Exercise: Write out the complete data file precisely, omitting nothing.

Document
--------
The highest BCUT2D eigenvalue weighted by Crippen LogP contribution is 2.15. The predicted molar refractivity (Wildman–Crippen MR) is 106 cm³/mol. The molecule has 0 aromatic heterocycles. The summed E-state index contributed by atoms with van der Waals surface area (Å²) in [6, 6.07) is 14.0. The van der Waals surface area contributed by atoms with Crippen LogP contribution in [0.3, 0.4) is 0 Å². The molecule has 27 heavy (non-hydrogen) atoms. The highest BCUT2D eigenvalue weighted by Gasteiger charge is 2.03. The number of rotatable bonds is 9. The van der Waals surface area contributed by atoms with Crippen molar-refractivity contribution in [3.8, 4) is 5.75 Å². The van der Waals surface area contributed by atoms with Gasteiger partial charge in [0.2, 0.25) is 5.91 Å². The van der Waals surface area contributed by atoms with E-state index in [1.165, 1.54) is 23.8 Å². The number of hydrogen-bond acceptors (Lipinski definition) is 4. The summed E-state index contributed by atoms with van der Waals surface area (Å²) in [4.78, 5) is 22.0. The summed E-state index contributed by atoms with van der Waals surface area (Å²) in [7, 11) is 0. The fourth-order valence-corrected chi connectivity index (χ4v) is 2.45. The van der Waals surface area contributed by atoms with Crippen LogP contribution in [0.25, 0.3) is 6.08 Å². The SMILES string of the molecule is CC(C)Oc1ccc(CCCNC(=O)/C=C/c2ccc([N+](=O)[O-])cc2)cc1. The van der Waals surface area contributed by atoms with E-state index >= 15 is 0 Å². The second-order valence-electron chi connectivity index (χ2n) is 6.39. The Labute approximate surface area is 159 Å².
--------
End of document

The highest BCUT2D eigenvalue weighted by Crippen LogP contribution is 2.15. The predicted molar refractivity (Wildman–Crippen MR) is 106 cm³/mol. The molecule has 0 aromatic heterocycles. The summed E-state index contributed by atoms with van der Waals surface area (Å²) in [6, 6.07) is 14.0. The van der Waals surface area contributed by atoms with Crippen LogP contribution in [0.3, 0.4) is 0 Å². The molecule has 27 heavy (non-hydrogen) atoms. The highest BCUT2D eigenvalue weighted by Gasteiger charge is 2.03. The number of rotatable bonds is 9. The van der Waals surface area contributed by atoms with Crippen molar-refractivity contribution in [3.8, 4) is 5.75 Å². The van der Waals surface area contributed by atoms with Gasteiger partial charge in [0.2, 0.25) is 5.91 Å². The van der Waals surface area contributed by atoms with E-state index in [1.165, 1.54) is 23.8 Å². The number of hydrogen-bond acceptors (Lipinski definition) is 4. The summed E-state index contributed by atoms with van der Waals surface area (Å²) in [4.78, 5) is 22.0. The summed E-state index contributed by atoms with van der Waals surface area (Å²) in [7, 11) is 0. The fourth-order valence-corrected chi connectivity index (χ4v) is 2.45. The van der Waals surface area contributed by atoms with Crippen LogP contribution in [0.25, 0.3) is 6.08 Å². The SMILES string of the molecule is CC(C)Oc1ccc(CCCNC(=O)/C=C/c2ccc([N+](=O)[O-])cc2)cc1. The van der Waals surface area contributed by atoms with E-state index >= 15 is 0 Å². The second-order valence-electron chi connectivity index (χ2n) is 6.39. The Labute approximate surface area is 159 Å².